by Arthur Nwankwo
On Sunday, September 6th 2015, President Muhammadu Buhari marked one hundred days in office. As is customary on such landmark existence of a new administration, Nigerians are desirous of knowing what the government has achieved in its first 100 days in office against the background of the change mantra that ushered in the administration.
In 100 days, any visionary and focused government would have achieved certain quick wins and set the direction and agenda of governance. In the first 100 days, a government desirous of change would have, through solid examples, set the pace in enthroning the new order of change.
During the campaigns, there were issues the ruling All Progressives Congress (APC) promised strongly that it will tackle within the first three months in office.
For instance, Buhari and APC promised that within one week in power, the government will declare free education at all levels in Nigerian public schools. This is the third month of the Buhari’s presidency. We are yet to see or hear any policy statement on the education sector not in the least a declaration of intention to make good of his promise of free education at all levels.
There is no gainsaying the fact that the education sector in Nigeria is in dire straits requiring a declaration of state of emergency. More than three months, Buhari is yet to address this all-important sector despite his campaign promise.
Buhari also promised strongly that within one week of his administration, Boko Haram will be a thing of the past. Nigerians are witnesses to the fact that in Buhari’s first 100 days in office, exactly 14 weeks three days, Boko Haram has become more daring, reckless, and brutal in its attack on innocent Nigerians.
Buhari also promised that no corrupt politician or technocrat will be in his administration. This promise has not been kept going by the pedigree of those he has so far appointed.
The promise by Buhari that in the first 30 days of his administration Nigeria would no longer import petrol is still sourced from outside Nigeria.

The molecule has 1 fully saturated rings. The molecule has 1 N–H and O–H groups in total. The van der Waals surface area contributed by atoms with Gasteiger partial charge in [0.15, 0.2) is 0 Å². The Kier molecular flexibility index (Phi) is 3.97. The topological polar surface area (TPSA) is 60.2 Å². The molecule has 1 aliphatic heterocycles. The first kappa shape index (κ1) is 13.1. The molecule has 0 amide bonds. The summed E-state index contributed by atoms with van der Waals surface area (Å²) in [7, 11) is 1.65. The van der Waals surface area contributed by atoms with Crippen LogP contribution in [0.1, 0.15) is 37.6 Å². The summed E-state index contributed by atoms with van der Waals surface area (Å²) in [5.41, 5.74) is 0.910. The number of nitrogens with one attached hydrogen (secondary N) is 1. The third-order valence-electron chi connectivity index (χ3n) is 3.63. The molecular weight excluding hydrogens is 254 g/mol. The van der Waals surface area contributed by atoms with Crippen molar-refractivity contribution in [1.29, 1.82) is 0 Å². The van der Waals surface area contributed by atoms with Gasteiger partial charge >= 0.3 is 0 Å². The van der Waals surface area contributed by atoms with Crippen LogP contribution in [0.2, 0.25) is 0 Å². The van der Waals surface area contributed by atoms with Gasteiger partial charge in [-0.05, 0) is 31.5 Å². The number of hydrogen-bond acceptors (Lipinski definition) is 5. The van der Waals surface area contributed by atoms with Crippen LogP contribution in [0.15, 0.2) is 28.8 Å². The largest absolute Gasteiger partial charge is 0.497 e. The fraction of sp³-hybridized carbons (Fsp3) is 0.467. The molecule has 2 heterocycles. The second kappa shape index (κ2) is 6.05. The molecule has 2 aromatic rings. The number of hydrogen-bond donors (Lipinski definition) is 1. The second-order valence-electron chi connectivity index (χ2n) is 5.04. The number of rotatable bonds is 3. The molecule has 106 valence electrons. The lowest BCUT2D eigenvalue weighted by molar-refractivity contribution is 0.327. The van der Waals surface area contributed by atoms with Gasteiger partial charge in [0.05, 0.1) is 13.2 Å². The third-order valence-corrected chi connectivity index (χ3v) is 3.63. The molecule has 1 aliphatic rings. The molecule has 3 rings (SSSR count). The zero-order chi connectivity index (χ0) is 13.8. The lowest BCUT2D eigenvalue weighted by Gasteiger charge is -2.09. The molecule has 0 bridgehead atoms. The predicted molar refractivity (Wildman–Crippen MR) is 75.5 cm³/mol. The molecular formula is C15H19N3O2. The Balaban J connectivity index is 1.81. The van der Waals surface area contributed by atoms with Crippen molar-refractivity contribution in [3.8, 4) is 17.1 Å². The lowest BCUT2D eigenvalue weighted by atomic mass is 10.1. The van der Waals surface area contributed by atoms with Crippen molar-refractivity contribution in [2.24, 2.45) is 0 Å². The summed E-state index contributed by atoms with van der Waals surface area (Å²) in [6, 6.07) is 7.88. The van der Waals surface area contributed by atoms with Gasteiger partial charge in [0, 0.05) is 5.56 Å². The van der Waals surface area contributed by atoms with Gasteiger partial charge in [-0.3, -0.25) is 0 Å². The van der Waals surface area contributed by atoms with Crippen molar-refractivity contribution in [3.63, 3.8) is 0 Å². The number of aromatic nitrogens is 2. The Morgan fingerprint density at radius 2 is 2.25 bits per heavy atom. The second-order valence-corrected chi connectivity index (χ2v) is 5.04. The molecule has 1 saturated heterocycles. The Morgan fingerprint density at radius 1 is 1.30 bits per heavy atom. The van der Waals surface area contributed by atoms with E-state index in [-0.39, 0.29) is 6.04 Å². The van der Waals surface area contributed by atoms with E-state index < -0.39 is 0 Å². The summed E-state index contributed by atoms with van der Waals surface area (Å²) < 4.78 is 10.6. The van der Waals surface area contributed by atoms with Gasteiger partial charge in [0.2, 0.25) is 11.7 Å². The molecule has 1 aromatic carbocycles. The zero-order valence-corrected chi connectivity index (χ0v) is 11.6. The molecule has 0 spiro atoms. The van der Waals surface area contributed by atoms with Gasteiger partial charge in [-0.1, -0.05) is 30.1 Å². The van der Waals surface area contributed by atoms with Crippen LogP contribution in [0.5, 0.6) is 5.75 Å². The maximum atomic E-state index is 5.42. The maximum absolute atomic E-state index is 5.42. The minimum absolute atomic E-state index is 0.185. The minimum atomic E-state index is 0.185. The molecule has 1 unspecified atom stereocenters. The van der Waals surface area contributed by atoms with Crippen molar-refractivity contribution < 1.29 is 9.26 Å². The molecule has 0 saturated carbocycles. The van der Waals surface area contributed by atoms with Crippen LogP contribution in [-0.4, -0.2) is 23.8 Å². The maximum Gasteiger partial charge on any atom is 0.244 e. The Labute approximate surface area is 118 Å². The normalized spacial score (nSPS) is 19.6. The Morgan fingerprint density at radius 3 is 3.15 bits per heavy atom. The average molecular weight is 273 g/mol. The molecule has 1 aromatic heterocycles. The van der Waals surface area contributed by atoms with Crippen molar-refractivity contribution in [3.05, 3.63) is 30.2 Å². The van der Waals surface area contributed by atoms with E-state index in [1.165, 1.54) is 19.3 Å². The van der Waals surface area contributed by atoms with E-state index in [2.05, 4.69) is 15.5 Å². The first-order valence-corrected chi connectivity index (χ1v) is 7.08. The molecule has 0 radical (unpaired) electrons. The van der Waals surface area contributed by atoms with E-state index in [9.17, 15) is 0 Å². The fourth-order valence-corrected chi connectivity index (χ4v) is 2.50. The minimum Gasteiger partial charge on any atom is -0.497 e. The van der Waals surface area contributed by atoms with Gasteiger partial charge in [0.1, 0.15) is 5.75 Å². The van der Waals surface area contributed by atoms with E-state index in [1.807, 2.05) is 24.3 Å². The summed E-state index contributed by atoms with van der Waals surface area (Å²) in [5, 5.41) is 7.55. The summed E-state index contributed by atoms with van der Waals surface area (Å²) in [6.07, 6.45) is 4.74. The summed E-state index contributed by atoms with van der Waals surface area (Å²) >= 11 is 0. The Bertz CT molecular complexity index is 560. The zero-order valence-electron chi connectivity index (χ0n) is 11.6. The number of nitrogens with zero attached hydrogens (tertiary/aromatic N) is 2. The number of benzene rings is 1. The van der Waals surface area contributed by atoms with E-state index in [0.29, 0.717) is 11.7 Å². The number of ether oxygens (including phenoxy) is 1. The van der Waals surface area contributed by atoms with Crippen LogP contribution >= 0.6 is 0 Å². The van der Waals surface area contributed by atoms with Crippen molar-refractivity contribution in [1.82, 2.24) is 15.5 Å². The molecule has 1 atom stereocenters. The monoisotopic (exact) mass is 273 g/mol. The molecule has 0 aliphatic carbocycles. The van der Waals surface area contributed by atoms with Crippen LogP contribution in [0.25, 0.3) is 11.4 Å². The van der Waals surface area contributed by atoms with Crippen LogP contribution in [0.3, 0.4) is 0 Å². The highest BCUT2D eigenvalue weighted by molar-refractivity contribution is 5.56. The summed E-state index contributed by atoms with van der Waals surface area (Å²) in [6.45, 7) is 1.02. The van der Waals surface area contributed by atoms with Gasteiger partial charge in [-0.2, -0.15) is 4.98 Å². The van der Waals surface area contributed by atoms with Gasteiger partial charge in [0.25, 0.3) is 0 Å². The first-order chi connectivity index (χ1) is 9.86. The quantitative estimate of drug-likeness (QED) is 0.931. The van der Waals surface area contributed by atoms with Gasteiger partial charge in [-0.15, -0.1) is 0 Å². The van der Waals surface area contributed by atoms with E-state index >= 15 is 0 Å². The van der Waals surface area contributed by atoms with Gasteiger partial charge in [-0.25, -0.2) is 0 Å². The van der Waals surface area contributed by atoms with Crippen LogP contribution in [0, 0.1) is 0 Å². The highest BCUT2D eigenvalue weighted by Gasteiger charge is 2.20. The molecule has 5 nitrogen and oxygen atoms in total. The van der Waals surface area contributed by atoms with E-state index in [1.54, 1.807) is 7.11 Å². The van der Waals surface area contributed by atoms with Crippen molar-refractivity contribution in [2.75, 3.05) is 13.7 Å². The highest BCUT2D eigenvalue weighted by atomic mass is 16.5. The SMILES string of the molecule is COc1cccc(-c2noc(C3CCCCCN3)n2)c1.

Buhari promised Nigerians in his inaugural address that he would be Nigeria’s president; and would be for everyone and for nobody. In 100 days, Buhari has bared his fangs and unapologetically demonstrated through his appointments that he is indeed for some people and not for others.
It is clear beyond doubt that the Buhari presidency has in its infancy, become an albatross; a masquerade that has turned against his courtiers.
In 100 days, Buhari has run the federal government without a cabinet in total disrespect to the constitution of the country.
In 100 days, Buhari has shown that he is mentally incapable of managing Nigeria; that in all these years he had contested and lost the presidency three times before, he has no blueprint for Nigeria’s development.
Would it not be proper to say that Buhari is not prepared for leadership; that he was muscled into the presidential contest against his wish by rapacious political shivs who saw in him a perfect mole to achieve their hidden agenda.
Is it not obvious that Buhari, in deference to the change ideology of APC and its pontification of inclusive governance, is pursuing a Northern agenda, to in the words of Alhaji Daura, “restore to the North what 16 years of Southern leadership had denied them”. In three months, Buhari could grant 63 refinery licenses-all to persons of Northern extraction, without even a single person from the Niger-Delta is an indication of the foregoing assertion.
What does all this tell us?
They point to the same old problem of Nigeria’s structural deformity. They signify the mortal truth that Nigeria is sick. These are indicators of a country on the highway to self-destruction.
That a sitting president of a heterogeneous country like Nigeria could declare that he would not treat equal those who gave him 95% with those who gave him 5%, and has gone ahead to implement such declaration within the first 100 days indicates that Nigeria’s Armageddon is fast approaching.
When a country president could make such a vain declaration and implement them; when a section of the country could be marginalized and alienated on account of their republicanism and political convictions; when media houses are censored and penalised for standing by the truth, then we are a pagan country.
There is a cancer on the soul of Nigeria. You are watching the death of a country and it is time the patriots in this land stand up and firm for the truth.
That truth is contained in the 2005 NPRC recommendations as well as that convoked by the past Jonathan administration. Nigeria’s safety valves are embedded in those recommendation.
Any person or group of persons encouraging Buhari to ignore those recommendations is setting the tone for Nigeria’s nunc-dimittis. The solution to Boko Haram, exclusion of the Igbos, the despoliation of the Niger-Delta, war against corruption lies in those recommendations.
We really do not have an alternative to this.
Arthur Nwankwo is chancellor of Eastern Mandate Union (EMU), chairman, Fourth Dimension Publishing Company and vice chairman of NADECO. Connect with him on Facebook.
The opinions expressed in this article are solely those of the author.